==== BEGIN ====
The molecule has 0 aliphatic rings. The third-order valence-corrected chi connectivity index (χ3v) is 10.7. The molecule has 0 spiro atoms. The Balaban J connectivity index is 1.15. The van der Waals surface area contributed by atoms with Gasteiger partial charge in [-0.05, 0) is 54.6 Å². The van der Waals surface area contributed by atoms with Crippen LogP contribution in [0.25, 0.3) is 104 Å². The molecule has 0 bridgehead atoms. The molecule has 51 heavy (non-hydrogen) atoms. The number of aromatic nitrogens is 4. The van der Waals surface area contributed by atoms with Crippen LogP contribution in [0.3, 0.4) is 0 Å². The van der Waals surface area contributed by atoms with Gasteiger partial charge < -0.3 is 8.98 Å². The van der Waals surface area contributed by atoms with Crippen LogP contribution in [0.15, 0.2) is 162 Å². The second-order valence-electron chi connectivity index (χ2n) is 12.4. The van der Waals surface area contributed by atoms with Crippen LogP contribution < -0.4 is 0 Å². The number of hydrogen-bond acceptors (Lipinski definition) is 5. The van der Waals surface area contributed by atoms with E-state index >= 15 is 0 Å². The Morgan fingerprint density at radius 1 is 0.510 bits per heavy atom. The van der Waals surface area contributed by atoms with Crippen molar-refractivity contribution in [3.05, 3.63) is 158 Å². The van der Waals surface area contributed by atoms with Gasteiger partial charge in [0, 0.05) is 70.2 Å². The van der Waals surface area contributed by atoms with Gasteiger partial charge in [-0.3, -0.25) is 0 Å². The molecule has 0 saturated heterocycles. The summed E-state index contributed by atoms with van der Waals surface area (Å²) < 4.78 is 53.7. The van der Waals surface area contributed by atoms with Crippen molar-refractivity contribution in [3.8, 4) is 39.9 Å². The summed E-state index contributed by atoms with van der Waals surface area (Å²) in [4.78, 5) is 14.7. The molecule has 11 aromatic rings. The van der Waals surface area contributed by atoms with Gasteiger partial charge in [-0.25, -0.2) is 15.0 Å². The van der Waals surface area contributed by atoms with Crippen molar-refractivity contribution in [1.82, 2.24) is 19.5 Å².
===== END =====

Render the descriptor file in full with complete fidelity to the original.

The molecule has 0 aliphatic rings. The third-order valence-corrected chi connectivity index (χ3v) is 10.7. The molecule has 0 spiro atoms. The Balaban J connectivity index is 1.15. The van der Waals surface area contributed by atoms with Gasteiger partial charge in [-0.05, 0) is 54.6 Å². The van der Waals surface area contributed by atoms with Crippen LogP contribution in [0.25, 0.3) is 104 Å². The molecule has 0 bridgehead atoms. The molecule has 51 heavy (non-hydrogen) atoms. The number of aromatic nitrogens is 4. The van der Waals surface area contributed by atoms with Crippen LogP contribution in [0.3, 0.4) is 0 Å². The van der Waals surface area contributed by atoms with Gasteiger partial charge < -0.3 is 8.98 Å². The van der Waals surface area contributed by atoms with Crippen LogP contribution in [0.15, 0.2) is 162 Å². The second-order valence-electron chi connectivity index (χ2n) is 12.4. The van der Waals surface area contributed by atoms with Crippen LogP contribution < -0.4 is 0 Å². The number of hydrogen-bond acceptors (Lipinski definition) is 5. The van der Waals surface area contributed by atoms with E-state index >= 15 is 0 Å². The Morgan fingerprint density at radius 1 is 0.510 bits per heavy atom. The van der Waals surface area contributed by atoms with Crippen molar-refractivity contribution in [3.05, 3.63) is 158 Å². The van der Waals surface area contributed by atoms with Gasteiger partial charge in [0, 0.05) is 70.2 Å². The van der Waals surface area contributed by atoms with Gasteiger partial charge in [-0.3, -0.25) is 0 Å². The molecule has 0 saturated heterocycles. The summed E-state index contributed by atoms with van der Waals surface area (Å²) < 4.78 is 53.7. The van der Waals surface area contributed by atoms with Crippen molar-refractivity contribution in [3.8, 4) is 39.9 Å². The summed E-state index contributed by atoms with van der Waals surface area (Å²) in [4.78, 5) is 14.7. The molecule has 11 aromatic rings. The van der Waals surface area contributed by atoms with Gasteiger partial charge in [-0.25, -0.2) is 15.0 Å². The van der Waals surface area contributed by atoms with Crippen molar-refractivity contribution in [1.82, 2.24) is 19.5 Å².